Oil prices up nearly 3 pct as OPEC agrees to raise output

Dwayne Harmon
June 22, 2018

In a night of drama in Vienna, the Joint Ministerial Monitoring Committee, which recommends policy to the group, reached an agreement despite Bijan Zanganeh, the Iranian oil minister, walking out of the meeting and predicting Opec won't reach a final deal when it meets formally on Friday.

Oil prices rose in early Asian trading on Wednesday, supported by a drop in US commercial crude inventories reported by the American Petroleum Institute (API).

Any production increase would help offset a decline in output by Venezuela, an OPEC member consumed by economic and political crisis, and the prospect of reduced exports from Iran - OPEC's third-biggest producer - now that the U.S.is in the process of re-imposing sanctions over that country's nuclear program.

Traditional Saudi allies - the United Arab Emirates, Kuwait, Oman and Bahrain - believe Saudi Arabia was too quick to respond to USA calls for higher production, and have been rattled by Riyadh's close coordination with non-Opec Russia, sources said.

Riyadh has said it is ready "to mitigate the effects of any supply shortages" from USA sanctions on Iran's oil.

Russian Federation has proposed Opec and non-Opec raise output by 1.5 million barrels per day (bpd), effectively wiping out existing production cuts of 1.8 million bpd that have helped rebalance the market in the past 18 months and lifted oil to $75 per barrel. USA investment bank Jefferies said an increase in "the range of 450-750,000 bpd seems the most likely outcome" of the meeting. Brent, the global benchmark, was up 1.85% to $74.80 a barrel.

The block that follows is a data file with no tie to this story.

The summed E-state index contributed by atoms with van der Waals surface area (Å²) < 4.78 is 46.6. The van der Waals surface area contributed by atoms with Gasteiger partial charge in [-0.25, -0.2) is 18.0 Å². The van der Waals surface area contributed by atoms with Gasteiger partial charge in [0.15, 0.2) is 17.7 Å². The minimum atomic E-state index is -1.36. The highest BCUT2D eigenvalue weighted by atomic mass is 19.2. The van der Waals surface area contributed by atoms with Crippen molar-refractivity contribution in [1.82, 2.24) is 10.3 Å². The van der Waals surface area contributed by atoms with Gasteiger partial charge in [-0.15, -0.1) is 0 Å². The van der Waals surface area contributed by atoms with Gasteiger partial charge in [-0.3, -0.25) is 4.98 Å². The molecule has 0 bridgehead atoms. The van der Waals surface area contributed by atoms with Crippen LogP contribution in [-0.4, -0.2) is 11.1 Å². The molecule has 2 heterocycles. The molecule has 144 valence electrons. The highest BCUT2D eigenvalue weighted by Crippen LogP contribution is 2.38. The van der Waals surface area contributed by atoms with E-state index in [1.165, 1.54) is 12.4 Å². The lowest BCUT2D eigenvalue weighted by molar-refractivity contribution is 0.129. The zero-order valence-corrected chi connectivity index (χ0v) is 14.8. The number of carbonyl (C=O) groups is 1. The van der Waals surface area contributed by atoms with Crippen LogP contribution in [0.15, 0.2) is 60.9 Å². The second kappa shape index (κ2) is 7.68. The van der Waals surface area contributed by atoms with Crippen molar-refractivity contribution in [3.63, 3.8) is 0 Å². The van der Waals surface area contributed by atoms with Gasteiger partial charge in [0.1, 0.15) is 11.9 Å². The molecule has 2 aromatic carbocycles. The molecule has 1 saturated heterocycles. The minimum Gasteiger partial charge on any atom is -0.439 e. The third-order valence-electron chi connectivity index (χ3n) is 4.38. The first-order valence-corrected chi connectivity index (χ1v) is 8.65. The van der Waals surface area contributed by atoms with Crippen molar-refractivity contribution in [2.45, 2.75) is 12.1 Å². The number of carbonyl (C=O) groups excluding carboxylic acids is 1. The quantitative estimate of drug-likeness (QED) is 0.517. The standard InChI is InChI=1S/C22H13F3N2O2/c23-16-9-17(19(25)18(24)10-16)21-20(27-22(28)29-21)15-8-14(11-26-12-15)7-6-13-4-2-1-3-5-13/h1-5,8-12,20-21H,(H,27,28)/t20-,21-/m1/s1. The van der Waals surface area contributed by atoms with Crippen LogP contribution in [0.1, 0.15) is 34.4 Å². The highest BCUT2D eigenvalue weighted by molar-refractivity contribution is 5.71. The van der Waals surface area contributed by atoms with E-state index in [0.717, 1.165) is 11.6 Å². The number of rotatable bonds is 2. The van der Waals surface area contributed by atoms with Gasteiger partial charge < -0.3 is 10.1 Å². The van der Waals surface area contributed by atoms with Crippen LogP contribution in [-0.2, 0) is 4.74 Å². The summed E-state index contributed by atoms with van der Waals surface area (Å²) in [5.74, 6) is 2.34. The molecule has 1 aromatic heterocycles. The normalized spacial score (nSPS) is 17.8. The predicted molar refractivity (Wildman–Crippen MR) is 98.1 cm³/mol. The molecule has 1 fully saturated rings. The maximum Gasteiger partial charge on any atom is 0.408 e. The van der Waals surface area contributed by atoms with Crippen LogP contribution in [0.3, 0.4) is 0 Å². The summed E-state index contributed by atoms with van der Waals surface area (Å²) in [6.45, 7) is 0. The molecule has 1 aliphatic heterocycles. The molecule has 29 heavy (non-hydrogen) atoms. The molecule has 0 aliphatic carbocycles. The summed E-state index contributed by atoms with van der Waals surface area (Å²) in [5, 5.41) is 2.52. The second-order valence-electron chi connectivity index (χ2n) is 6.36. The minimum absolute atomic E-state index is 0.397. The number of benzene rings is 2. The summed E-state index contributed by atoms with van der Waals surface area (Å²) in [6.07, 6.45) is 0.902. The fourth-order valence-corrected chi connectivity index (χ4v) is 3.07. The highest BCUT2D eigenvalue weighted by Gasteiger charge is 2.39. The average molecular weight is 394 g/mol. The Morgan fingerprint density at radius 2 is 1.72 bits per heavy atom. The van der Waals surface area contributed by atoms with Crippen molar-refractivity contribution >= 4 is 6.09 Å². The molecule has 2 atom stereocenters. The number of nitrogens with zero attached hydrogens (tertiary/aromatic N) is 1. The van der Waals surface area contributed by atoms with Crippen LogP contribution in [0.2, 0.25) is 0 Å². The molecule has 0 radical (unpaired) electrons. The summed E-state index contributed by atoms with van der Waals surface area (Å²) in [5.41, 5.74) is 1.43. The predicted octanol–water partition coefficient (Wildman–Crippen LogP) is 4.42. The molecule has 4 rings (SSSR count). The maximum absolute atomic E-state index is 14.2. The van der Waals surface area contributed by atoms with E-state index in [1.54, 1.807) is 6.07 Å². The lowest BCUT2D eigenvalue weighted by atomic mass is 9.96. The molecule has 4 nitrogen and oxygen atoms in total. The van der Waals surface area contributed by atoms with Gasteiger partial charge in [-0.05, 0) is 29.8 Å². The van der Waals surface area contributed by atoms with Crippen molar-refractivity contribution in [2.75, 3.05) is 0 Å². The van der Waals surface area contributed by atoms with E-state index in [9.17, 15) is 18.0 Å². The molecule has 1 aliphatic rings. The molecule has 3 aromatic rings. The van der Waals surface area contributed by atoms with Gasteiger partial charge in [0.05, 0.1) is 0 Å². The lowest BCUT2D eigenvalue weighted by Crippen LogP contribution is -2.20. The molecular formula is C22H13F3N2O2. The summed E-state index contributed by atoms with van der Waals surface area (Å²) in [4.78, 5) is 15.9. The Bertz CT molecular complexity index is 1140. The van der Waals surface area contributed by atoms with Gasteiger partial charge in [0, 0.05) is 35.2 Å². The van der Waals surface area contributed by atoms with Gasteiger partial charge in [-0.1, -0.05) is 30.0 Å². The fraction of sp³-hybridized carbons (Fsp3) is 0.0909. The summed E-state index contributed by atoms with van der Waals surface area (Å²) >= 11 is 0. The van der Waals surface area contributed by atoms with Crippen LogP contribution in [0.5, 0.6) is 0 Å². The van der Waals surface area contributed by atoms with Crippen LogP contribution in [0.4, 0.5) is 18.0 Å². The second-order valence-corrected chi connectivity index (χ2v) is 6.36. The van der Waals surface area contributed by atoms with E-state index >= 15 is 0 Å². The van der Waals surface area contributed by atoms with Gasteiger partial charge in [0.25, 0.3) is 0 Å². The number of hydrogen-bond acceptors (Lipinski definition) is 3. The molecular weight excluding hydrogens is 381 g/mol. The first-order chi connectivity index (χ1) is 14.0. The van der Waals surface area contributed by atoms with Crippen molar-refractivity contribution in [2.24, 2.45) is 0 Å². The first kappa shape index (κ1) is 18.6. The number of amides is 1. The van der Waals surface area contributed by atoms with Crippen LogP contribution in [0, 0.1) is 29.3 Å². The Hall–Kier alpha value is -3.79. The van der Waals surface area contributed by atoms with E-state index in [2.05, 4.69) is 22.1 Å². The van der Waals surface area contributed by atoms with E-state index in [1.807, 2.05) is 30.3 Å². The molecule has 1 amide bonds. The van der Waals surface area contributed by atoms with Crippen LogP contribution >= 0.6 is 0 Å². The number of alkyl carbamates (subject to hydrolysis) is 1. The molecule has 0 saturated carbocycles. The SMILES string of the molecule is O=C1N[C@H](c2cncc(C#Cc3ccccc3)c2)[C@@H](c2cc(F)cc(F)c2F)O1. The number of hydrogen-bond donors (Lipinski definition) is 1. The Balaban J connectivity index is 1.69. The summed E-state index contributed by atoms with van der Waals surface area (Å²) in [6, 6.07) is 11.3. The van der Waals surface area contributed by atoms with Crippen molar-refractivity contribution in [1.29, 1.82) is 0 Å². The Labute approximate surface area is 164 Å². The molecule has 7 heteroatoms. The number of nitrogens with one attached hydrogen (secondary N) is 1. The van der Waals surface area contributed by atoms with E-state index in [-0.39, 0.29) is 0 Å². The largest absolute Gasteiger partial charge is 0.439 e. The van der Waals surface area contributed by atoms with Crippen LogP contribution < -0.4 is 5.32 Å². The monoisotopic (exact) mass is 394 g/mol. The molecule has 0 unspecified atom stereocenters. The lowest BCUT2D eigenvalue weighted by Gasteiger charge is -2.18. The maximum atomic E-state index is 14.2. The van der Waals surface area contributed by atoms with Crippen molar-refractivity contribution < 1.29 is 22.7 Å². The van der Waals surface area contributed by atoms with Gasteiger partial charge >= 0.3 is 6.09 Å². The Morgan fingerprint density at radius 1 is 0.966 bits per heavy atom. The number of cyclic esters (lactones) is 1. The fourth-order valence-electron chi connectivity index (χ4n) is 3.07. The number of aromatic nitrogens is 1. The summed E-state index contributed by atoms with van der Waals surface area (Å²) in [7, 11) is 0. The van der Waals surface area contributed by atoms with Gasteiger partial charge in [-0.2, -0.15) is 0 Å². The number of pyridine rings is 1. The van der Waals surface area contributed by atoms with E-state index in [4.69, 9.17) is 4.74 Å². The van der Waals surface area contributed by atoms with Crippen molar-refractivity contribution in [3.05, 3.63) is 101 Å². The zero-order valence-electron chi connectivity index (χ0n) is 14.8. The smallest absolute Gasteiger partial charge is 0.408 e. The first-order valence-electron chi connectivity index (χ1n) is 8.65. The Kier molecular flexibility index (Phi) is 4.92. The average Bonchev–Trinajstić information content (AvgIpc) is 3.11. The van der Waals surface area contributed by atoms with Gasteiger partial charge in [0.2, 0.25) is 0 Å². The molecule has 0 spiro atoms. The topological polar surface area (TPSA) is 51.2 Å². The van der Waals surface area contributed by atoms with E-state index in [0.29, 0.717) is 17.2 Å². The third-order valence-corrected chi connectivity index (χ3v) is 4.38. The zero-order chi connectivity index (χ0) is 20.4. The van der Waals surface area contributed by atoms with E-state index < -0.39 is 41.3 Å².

"I don't want to talk about contingencies... we are assuming the sound of reason will ultimately prevail".

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That may seem insignificant in a global supply of 98 million barrels a day, but critically it would reverse reductions that the same countries approved in late 2016, helping push crude higher by more than 50 percent.

Analysts expect the group will consider an increase of somewhere around 1 million barrels a day.

Oil prices fell 2% after the Saudi minister spoke, before recovering slightly. Segun Ajibola expressed concern over Nigeria's inability to determine global realities, adding that outcome of market decision could frustrate implementation of the budget, considering that oil revenue remained the country's basic income.The re-balance in the oil sector had aided Nigeria to exit economic shortfall and boosted reserves but Ajibola was anxious about the country's continuous dependence on a single source of revenue. The measure has helped rebalance the market in the past 18 months and lifted oil to around $74 per barrel from as low as $27 in 2016.

More important to Saudi Arabia than extra petrodollars is containing Iran, its arch-nemesis.

The cartel's largest producer, Saudi Arabia, is seen to be open to higher production but Iran has been hesitant. "One thing you can be assured of is: we will be responsive, we will release supplies to make sure there's no shortage".

-With assistance from Salma El Wardany, Annmarie Hordern, Manus Cranny, Elena Mazneva, Laura Hurst, Javier Blas, Grant Smith, Francois de Beaupuy and Golnar Motevalli. To contact the reporters on this story: Wael Mahdi in Kuwait at wmahdi@bloomberg.net; Grant Smith in London at gsmith52@bloomberg.net; Javier Blas in Vienna at jblas3@bloomberg.net. Off-topic, inappropriate or insulting comments will be removed.

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